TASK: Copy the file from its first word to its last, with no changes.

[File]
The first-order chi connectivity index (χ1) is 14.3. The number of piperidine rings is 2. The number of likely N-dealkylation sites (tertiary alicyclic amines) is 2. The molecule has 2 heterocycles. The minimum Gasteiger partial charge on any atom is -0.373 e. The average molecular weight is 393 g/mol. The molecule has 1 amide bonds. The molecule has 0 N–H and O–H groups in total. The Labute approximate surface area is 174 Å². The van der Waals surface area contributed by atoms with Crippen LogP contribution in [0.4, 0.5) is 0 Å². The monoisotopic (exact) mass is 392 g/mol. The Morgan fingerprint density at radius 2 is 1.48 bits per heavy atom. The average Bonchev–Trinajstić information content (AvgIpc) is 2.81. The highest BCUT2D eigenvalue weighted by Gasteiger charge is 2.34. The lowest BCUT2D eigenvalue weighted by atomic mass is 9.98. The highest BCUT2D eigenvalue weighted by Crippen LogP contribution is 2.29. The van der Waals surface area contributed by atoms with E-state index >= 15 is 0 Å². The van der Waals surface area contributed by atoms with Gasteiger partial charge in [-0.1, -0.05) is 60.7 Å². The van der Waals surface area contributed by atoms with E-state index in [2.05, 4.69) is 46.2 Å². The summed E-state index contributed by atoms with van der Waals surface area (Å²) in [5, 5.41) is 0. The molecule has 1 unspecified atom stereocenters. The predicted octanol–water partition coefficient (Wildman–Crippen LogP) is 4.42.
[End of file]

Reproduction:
The first-order chi connectivity index (χ1) is 14.3. The number of piperidine rings is 2. The number of likely N-dealkylation sites (tertiary alicyclic amines) is 2. The molecule has 2 heterocycles. The minimum Gasteiger partial charge on any atom is -0.373 e. The average molecular weight is 393 g/mol. The molecule has 1 amide bonds. The molecule has 0 N–H and O–H groups in total. The Labute approximate surface area is 174 Å². The van der Waals surface area contributed by atoms with Crippen LogP contribution in [0.4, 0.5) is 0 Å². The monoisotopic (exact) mass is 392 g/mol. The Morgan fingerprint density at radius 2 is 1.48 bits per heavy atom. The average Bonchev–Trinajstić information content (AvgIpc) is 2.81. The highest BCUT2D eigenvalue weighted by Gasteiger charge is 2.34. The lowest BCUT2D eigenvalue weighted by atomic mass is 9.98. The highest BCUT2D eigenvalue weighted by Crippen LogP contribution is 2.29. The van der Waals surface area contributed by atoms with E-state index >= 15 is 0 Å². The van der Waals surface area contributed by atoms with Gasteiger partial charge in [-0.1, -0.05) is 60.7 Å². The van der Waals surface area contributed by atoms with E-state index in [2.05, 4.69) is 46.2 Å². The summed E-state index contributed by atoms with van der Waals surface area (Å²) in [5, 5.41) is 0. The molecule has 1 unspecified atom stereocenters. The predicted octanol–water partition coefficient (Wildman–Crippen LogP) is 4.42.